I’ve come across some pretty bizarre games since I started playing way back in the days of Space Invaders and Pong, but this one right here is angling for the title of strangest yet. Cooking Mama: a game about…cooking.
And not like a vicious knife fight with an alien whom you then cook; not hunting and shooting dangerous wild game and then preparing it for consumption. It’s…cooking. With Mama. I’m not stoned, really.
Cooking Mama is a collection of minigames all centered around the preparation of various dishes. Driven entirely by the stylus, it’s a game one can pick up and play right away—no tutorial is required, and the minigames are all just a matter of tapping or dragging or drawing in a timely fashion. This ain’t rocket science.
Your food preparation is supervised by Mama herself, who praises you for successful completion of the minigames and fumes at you for screwing up. The minigames range from the mind-numbingly simple (like typing in the correct number on a numeric keypad/cooking timer) to some that require good timing (tapping different ingredients to add to a boiling pot at just the right time while sliding the stovetop temperature control to adjust the heat and stirring with a few circles of the stylus) to some that actually require a little logical thought (tapping different ingredients to introduce them into a frying pan, each one requiring a different cooking time, making sure they’re all ready to remove at the same time), but none of them truly challenge. Some of the dishes even require you to lay out the food on the plate—the judges can award up to five points for presentation.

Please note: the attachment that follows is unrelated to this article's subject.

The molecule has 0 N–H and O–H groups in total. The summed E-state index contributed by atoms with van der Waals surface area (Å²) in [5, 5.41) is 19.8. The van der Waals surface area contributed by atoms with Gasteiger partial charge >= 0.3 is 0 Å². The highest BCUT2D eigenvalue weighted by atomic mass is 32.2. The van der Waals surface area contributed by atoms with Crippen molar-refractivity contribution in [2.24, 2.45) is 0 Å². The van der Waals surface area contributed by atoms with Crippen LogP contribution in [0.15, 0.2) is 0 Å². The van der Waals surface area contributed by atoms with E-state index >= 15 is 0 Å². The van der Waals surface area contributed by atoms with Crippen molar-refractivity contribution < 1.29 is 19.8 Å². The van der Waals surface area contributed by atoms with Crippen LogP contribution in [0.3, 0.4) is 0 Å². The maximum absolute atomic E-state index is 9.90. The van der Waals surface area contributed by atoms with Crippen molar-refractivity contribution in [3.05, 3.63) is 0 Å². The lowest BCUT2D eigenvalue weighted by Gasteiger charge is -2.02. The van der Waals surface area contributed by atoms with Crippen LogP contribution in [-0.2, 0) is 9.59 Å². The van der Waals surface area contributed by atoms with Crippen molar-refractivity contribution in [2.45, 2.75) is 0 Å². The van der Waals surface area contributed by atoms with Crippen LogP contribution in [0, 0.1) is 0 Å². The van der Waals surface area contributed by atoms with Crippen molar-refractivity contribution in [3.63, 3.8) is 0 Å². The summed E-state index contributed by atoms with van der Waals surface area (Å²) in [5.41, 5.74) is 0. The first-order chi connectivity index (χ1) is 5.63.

My four-year-old can do most of these successfully. If you’re having trouble with Cooking Mama, chances are minigames just aren’t your thing.
The game starts with about a dozen different “recipes” for preparing dishes, and others are unlocked as you continue. As you complete each dish, Mama will award you a gold, silver or bronze medal (or, if you fail outright, a scolding). The five year-old in me still thirsts for the gold star, but Mama demands perfection on each step in the process, and cooking spaghetti 30 times to get everything just so will drive you to drinking…or to shoot up the nearest Olive Garden.
The graphics are very basic, and the music is both repetitive and unimpressive. The DS isn’t breaking a sweat running this game, and there’s little about the production in Cooking Mama that stands out. The cooking and food preparation noises are pleasantly accurate, right down to the hiss of a frying burger as it’s pressed down against the pan, or the crisp cutting noise as you chop up a vegetable.
What Cooking Mama does right is provide a simple, amusing game that doesn’t require a whole lot of thought and is perfect for killing off 10-20 minutes while waiting for the bus or getting in a quick dish during a commercial break or while waiting in the server queue. It’s not going to engross you for hours on end, but it’ll make the time go by in an amusing little fashion. While that’s not going to change the world, it’s not nothing.
Cooking Mama is a cheap game, with an MSRP of about $20. However, unless you’re an aspiring chef or minigames are really your bag, that’s 20 bucks you could drop on something more worthy of your gaming dollar.